>> Friday, June 4, 2010
The Falcon 9 test flight, just launched successfully, is unmanned (as all the best test flights are), but it's a very important test flight. At this time SpaceX is an outlier on the notion that commercial ventures can make effective heavy lift rockets and, potentially, send people into space.
This is thrilling for many. It's probably a bit scary for several still entangled in the Constellation Program, especially given its uncertain future. Some (many of whom were all warm and fuzzy about commercial human spaceflight until it became competition) are probably a bit worried or frustrated.
I'm not. I'm thrilled it was a success (though I don't know yet how successful it was).
This is a great thing. Not just for SpaceX. Not just for commercial spaceflight (human or otherwise). Not just for America or any other country. Why?
Because every time space becomes more accessible, every time we find a new way to get there (especially given the dearth of truly new rockets the past few decades), every new option we open up, makes the possibility of really exploring the universe, really making a home in space, really colonizing the moon or orbit . . . just a little less impossible.
Will Constellation, in some slimmed down form, survive? I have no idea. But having another possibility, another option out there not only forces NASA to compete and excel, but it does the same for Space X. Best case, when we need to get astronauts back to the ISS or, perhaps, even send out a vehicle to do more, we may have another option than we did before.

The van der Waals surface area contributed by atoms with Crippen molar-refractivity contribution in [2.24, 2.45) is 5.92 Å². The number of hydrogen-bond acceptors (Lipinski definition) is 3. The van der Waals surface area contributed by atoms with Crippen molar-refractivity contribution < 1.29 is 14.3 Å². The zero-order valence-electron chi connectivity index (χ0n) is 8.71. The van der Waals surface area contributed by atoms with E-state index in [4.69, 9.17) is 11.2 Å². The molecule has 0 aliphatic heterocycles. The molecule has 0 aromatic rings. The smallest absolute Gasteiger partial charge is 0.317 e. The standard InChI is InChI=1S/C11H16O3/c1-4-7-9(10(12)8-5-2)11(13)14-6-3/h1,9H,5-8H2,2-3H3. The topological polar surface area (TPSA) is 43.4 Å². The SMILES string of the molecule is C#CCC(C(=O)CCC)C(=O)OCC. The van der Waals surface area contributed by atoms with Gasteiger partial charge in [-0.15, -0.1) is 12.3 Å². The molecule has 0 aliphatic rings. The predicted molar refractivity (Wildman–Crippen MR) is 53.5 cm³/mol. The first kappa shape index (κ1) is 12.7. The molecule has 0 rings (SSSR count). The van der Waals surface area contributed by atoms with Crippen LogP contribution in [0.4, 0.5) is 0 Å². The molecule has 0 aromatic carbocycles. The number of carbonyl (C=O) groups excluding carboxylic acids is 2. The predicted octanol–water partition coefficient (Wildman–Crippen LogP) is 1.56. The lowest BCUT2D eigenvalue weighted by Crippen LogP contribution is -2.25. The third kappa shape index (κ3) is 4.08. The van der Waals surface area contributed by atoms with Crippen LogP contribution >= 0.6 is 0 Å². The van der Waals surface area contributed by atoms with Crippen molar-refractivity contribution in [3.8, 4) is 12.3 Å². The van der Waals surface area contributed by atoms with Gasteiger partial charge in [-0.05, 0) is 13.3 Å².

Now, I feel strongly that the NASA standards out there for safety, redundancy and reliability, for operability and control of manned space vehicles is still pertinent even to commercial ventures, especially if we're putting astronauts out there.
But it's a key step. In the end, for space travel to mean something, it's going to have to belong to all of us, not just a handful of specially trained highly educated specialists or pilots. And this, this is a step along that path.